Look at these numbers:
According the U.S. Department of Defense, Boeing’s Super Hornet costs $88 million per aircraft, which is identical to KPMG’s estimate for a F-35. According to Australian reports, the latest batch of Super Hornets that Canberra may buy will cost more than $100 million each.

 Britain’s Ministry of Defence lists the Eurofighter Typhoon at $115 million per aircraft. France’s Rafale costs from $80 to $120 million each depending on the model. Sweden’s Gripen E was just purchased by the Swiss air force for $100 million per plane.
As reported yesterday, this latest batch of F-35s contracted will cost around $107 million each.  And, again, those are costs represented in low production rates.  Once full scale production is approved and the expected economies of scale kick in, those costs should drop well below the $100 million mark.


Monday, December 17, 2012

F-35: Price continues to drop

It is fair to acknowledge that the price of an F-35 is still not in the range of some 4th generation fighters, but then two things should be considered - (1) it's not a 4th generation fighter and (2) DoD has chosen a "low initial production rate" or LRIP approach which negates many of the economies of scale full production will bring.  Despite that, the price continues to drop:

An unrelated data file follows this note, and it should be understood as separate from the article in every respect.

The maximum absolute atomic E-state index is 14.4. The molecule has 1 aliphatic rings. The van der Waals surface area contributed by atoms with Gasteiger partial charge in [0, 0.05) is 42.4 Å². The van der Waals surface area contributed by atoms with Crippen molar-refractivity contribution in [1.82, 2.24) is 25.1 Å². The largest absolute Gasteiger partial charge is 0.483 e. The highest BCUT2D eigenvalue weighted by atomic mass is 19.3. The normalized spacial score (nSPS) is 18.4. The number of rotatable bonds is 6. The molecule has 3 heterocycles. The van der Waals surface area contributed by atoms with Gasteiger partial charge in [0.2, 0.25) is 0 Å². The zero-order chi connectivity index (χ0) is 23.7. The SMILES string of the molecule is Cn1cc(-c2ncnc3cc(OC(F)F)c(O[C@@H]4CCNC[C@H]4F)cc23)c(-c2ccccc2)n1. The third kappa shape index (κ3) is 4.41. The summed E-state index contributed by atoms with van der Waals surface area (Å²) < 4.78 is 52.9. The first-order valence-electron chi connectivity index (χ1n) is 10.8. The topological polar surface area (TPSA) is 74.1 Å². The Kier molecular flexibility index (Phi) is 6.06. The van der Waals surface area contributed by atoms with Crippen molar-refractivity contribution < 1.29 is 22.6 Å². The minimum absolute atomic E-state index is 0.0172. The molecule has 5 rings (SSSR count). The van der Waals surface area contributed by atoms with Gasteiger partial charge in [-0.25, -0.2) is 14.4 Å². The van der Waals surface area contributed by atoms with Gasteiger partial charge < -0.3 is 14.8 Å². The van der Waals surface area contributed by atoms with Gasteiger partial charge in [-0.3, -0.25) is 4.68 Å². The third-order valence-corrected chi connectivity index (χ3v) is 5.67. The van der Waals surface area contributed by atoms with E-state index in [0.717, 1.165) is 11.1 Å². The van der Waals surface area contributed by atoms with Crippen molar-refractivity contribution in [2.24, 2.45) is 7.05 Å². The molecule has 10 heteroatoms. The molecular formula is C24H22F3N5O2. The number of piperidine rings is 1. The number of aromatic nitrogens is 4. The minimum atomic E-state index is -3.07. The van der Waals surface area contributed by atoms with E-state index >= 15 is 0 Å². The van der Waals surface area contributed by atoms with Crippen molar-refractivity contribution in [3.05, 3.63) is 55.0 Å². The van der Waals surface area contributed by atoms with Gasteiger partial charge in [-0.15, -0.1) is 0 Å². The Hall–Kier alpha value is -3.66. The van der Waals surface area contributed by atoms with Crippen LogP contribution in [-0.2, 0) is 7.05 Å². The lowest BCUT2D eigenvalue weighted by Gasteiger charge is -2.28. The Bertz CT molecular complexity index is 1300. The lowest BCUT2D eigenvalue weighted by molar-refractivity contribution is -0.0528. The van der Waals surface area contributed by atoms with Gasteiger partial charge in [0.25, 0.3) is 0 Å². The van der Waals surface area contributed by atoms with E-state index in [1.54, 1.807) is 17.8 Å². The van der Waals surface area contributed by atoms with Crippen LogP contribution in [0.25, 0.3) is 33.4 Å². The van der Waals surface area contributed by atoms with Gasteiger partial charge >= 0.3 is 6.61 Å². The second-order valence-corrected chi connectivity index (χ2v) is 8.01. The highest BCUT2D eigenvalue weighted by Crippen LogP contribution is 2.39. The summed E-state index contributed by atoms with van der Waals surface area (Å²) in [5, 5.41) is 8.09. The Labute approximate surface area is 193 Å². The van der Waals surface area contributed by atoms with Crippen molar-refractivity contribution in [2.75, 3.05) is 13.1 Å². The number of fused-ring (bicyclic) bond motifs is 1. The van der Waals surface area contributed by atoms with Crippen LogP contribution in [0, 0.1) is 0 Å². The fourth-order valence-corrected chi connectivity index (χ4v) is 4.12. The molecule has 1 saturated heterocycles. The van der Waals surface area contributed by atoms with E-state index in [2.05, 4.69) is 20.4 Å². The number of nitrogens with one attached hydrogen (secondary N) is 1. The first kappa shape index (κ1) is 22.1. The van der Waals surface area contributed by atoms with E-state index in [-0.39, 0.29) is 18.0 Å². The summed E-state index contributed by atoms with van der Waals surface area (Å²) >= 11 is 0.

Each of the 22 conventional takeoff and landing jets in the fifth production contract will cost around $107 million, excluding the engine, said the sources, who were not authorized to speak publicly.

That compares to a price of $111.6 million for the F-35As to be used by the Air Force that were included in the fourth contract with Lockheed.
When full production finally kicks in we should see the price of an F-35 drop to the point of competitiveness with any 4th gen plane while having much more, in terms of advanced capability, than any of them can offer.


Friday, December 14, 2012

Wednesday, December 12, 2012

F-35B reaches 1,000 flight milestone

The positive accomplishments of the F-35 program continue to relentlessly pile up in 2012: